There is so much conflicting information on the internet and a lot of it is crap. For instance if weight watchers is only about calories in, calories out, eat whatever you want then o_O. Calorie restriction is important but eating all your calories in carbs and/or dairy for example, isn't gonna get the job done or be nearly as effective as what I propose!

Less choice or less opportunities to make the wrong choice, confusion about what to eat or what workout to do, not going grocery shopping blindly and picking up items on the fly that aren't good for you, meals consisting of yummy whole food (pre-packaged meals are not yummy and packed with sodium) and the understanding of why you're doing what you're doing, I would think would be a lot easier and valuable to those who prefer the structure

Obviously, I can't go into all the details about the business here but the diet isn't based on the standard american diet so there would be a differentiation between my program and many of the other general weight loss advice/programs out there
posted by soooo at 10:52 AM on October 30, 2012


with a fool proof plan

no such thing. With no credentials or experience you're highly unlikely to command the kind of prices you're suggesting either.


the diet isn't based on the standard american diet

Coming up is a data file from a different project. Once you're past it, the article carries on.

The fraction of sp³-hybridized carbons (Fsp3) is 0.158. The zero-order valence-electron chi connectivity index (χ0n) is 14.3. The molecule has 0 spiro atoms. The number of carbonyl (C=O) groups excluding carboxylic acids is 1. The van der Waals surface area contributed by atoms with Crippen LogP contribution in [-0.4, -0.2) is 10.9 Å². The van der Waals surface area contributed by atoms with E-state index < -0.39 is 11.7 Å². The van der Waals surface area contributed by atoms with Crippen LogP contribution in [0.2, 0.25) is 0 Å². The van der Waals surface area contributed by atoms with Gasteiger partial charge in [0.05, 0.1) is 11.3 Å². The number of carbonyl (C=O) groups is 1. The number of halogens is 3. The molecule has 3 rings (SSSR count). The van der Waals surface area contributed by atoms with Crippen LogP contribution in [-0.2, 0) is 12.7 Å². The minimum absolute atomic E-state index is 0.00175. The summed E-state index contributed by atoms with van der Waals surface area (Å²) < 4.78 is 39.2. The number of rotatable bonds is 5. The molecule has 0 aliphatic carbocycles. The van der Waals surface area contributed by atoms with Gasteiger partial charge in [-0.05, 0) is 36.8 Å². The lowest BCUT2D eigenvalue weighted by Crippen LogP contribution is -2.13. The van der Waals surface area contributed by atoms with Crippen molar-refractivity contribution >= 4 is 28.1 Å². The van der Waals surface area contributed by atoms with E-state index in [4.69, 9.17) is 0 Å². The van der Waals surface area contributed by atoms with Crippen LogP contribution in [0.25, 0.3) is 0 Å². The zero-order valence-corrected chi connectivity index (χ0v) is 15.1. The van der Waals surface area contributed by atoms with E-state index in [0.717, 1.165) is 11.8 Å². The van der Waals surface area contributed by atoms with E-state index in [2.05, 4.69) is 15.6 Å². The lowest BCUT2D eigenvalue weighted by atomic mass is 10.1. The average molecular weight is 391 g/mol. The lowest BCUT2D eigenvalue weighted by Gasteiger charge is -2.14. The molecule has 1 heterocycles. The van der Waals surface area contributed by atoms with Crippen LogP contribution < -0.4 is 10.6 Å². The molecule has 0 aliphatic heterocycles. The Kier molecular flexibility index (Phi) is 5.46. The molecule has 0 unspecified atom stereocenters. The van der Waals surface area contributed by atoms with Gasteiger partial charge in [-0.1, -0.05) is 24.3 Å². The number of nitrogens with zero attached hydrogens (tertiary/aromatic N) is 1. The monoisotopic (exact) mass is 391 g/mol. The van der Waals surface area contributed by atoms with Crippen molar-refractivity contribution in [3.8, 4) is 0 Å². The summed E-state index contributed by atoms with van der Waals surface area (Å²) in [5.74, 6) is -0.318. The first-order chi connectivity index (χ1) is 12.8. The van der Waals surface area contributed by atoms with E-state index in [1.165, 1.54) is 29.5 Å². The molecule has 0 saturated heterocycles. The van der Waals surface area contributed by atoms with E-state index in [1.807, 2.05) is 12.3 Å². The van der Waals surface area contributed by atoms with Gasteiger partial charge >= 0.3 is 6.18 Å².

That's a negative not a positive. The more ostracised your clients are from the rest of their family and friends, the less likely they are to stick to the plan - another reason weight watchers is so successful, you can eat the same as everyone else just less of it - its not a huge lifestyle change.

If you're wanting to offer a personalised service, don't forget you'll need to consider medical conditions, vegetarians, vegans, food allergies and intolerances - that's why RDs go to school for 4 years, there's a lot more to diets and nutrition than reading some studies on the internet. You'll also probably want extensive liability insurance. For a proper personalised service I think your price point is too low, I'd expect to get at least 30 minutes of your time per week for reviewing my case history (the more clients you have the harder it will be to remember it all), my progress, answering questions and planning the next week - that could easily run in to 1 hour plus. That's 2 hours per client per month for only $40 - maybe $20 per hour seems like a lot of money at your age but its not and that's not factoring in overheads like hosting costs, insurance, time out for admin tasks.